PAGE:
Python – CSV handling

If you are going to process CSV’s in Python, you must really use the csv module. It makes life very easy on you and has extensive possibilities. By default, It creates a dictionary containing the header rows as key (eg: “Header 1”), which makes processing a charm.

import csv

coordinates_file = open("data.csv", "rU")
coordinates_data = csv.DictReader(coordinates_file)

for coord in coordinates_data:
    print (coord["Header 1"])


In the open statement, the “rU” is for universal read, meaning python will figure out line endings. (\r\n or \n or something other).

Another little trick, is once you have loaded a csv file, you can for example make a indexed array by indexing the input with one of the information in the row (assume here patrols is loaded with all the patrols, either from a DB or a CSV file):

patrols_dict = {} #Init to empty
for patrol in patrols:
     patrols_dict[patrol["PatrolID"]] = patrol

#And now we can access a patrol directly by it's patrol ID
#eg. patrols_dict["1000"] to access patrol 1000.

Python – Neat little file http download routine

File downloading in Python is not hard, but this neat little routine also picks up the name of the file to be downloaded from the server if you don’t specify one. Here’s the magic sauce for python 2.x. For Python 3, not much to change, use urllib instead of urlinb2 and urlparse has been merged into urllib.

### Download Section
import urllib2
import urlparse
import shutil
import os
import sys

def download(url, fileName=None):
    def getFileName(url,openUrl):
        if 'Content-Disposition' in
            # If the response has Content-Disposition, try to get filename from it
            cd = dict(map(lambda x: x.strip().split('=') if '=' in x else (x.strip(),''),['Content-Disposition'].split(';')))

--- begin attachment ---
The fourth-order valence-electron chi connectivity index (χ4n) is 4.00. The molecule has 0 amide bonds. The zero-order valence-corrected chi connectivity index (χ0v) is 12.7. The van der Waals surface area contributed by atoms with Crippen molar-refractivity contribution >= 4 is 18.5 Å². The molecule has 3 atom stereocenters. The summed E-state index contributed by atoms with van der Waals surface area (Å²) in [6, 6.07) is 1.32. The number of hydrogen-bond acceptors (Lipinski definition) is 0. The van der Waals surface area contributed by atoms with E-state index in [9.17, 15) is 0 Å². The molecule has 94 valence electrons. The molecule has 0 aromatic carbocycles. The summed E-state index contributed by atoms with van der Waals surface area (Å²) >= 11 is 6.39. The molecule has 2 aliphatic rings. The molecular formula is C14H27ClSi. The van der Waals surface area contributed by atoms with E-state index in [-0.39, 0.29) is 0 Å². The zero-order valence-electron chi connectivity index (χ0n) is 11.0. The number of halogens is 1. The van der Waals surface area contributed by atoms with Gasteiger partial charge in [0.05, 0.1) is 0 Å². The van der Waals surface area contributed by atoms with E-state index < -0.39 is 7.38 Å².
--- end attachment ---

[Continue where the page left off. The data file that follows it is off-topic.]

if 'filename' in cd:
                filename = cd['filename'].strip("\"'")
                if filename: return filename
        # if no filename was found above, parse it out of the final URL.
        return os.path.basename(urlparse.parse.urlsplit(openUrl.url)[2])
    r = urllib2.urlopen(urllib2.Request(url))
        fileName = fileName or getFileName(url,r)
        with open(fileName, 'wb') as f:

I found this on StackOverflow and have been using it happily.

Javascript google maps basics

Today, I had to embed a google maps with both a fixed KML and one generated from a php script. Here is the webpage source with embedded JavaScript:

<!DOCTYPE html>
<head>Google Maps Javascript API Test</head>
<style type="text/css">
html, body, #map_canvas {
margin: 0;
padding: 0;
height: 100%;
<script type="text/javascript" src=""></script>
<script type="text/javascript">
var map;

function initialize() {
var myOptions = { zoom: 11,
center: new google.maps.LatLng(46.045119,7.47757),
mapTypeId: google.maps.MapTypeId.ROADMAP};
map = new google.maps.Map(document.getElementById('map_canvas'), myOptions);

//Base race overlay from static Website
var ctaLayer = new google.maps.KmlLayer('http:// ... /files/pdg.track.kml');

//Patrol Marker
var markerOptions = {
position: new google.maps.LatLng(46.03, 7.47),
map: map,
title:"Derniere position"}

var mark = new google.maps.Marker(markerOptions);

//Infowindow contents
var contentString = '<div id="content">'+